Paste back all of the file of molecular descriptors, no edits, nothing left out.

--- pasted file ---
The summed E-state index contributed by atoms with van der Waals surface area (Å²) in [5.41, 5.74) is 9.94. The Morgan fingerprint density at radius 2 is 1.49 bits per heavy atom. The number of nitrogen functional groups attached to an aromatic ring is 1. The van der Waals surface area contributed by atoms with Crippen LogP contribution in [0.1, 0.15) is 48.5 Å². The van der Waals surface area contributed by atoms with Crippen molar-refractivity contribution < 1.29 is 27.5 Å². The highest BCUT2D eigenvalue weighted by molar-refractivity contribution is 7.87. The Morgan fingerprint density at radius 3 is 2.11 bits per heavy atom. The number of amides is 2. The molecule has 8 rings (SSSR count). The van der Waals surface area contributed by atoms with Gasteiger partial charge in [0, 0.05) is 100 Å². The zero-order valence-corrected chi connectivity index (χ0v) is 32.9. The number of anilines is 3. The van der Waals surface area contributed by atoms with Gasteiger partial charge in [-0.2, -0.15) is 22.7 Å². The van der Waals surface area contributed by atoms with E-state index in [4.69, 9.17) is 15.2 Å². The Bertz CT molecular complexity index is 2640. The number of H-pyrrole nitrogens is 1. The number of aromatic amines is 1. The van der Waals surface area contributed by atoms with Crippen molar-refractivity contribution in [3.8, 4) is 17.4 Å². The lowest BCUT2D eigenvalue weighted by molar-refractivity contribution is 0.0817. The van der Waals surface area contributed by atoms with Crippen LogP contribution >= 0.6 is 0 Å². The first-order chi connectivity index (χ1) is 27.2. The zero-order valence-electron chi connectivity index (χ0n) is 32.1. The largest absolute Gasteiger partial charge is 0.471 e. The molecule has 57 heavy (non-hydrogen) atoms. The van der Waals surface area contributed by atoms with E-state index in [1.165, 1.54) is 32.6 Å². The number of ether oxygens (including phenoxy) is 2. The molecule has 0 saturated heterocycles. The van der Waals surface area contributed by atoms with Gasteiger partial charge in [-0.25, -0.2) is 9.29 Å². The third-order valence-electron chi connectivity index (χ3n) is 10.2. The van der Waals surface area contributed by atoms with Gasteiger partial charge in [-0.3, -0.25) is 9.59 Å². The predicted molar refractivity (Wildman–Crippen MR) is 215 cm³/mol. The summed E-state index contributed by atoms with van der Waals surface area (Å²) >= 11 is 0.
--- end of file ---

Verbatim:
The summed E-state index contributed by atoms with van der Waals surface area (Å²) in [5.41, 5.74) is 9.94. The Morgan fingerprint density at radius 2 is 1.49 bits per heavy atom. The number of nitrogen functional groups attached to an aromatic ring is 1. The van der Waals surface area contributed by atoms with Crippen LogP contribution in [0.1, 0.15) is 48.5 Å². The van der Waals surface area contributed by atoms with Crippen molar-refractivity contribution < 1.29 is 27.5 Å². The highest BCUT2D eigenvalue weighted by molar-refractivity contribution is 7.87. The Morgan fingerprint density at radius 3 is 2.11 bits per heavy atom. The number of amides is 2. The molecule has 8 rings (SSSR count). The van der Waals surface area contributed by atoms with Gasteiger partial charge in [0, 0.05) is 100 Å². The zero-order valence-corrected chi connectivity index (χ0v) is 32.9. The number of anilines is 3. The van der Waals surface area contributed by atoms with Gasteiger partial charge in [-0.2, -0.15) is 22.7 Å². The van der Waals surface area contributed by atoms with E-state index in [4.69, 9.17) is 15.2 Å². The Bertz CT molecular complexity index is 2640. The number of H-pyrrole nitrogens is 1. The number of aromatic amines is 1. The van der Waals surface area contributed by atoms with Crippen molar-refractivity contribution in [3.8, 4) is 17.4 Å². The lowest BCUT2D eigenvalue weighted by molar-refractivity contribution is 0.0817. The van der Waals surface area contributed by atoms with Crippen LogP contribution >= 0.6 is 0 Å². The first-order chi connectivity index (χ1) is 27.2. The zero-order valence-electron chi connectivity index (χ0n) is 32.1. The largest absolute Gasteiger partial charge is 0.471 e. The molecule has 57 heavy (non-hydrogen) atoms. The van der Waals surface area contributed by atoms with E-state index in [1.165, 1.54) is 32.6 Å². The number of ether oxygens (including phenoxy) is 2. The molecule has 0 saturated heterocycles. The van der Waals surface area contributed by atoms with Gasteiger partial charge in [-0.25, -0.2) is 9.29 Å². The third-order valence-electron chi connectivity index (χ3n) is 10.2. The van der Waals surface area contributed by atoms with Gasteiger partial charge in [-0.3, -0.25) is 9.59 Å². The predicted molar refractivity (Wildman–Crippen MR) is 215 cm³/mol. The summed E-state index contributed by atoms with van der Waals surface area (Å²) >= 11 is 0.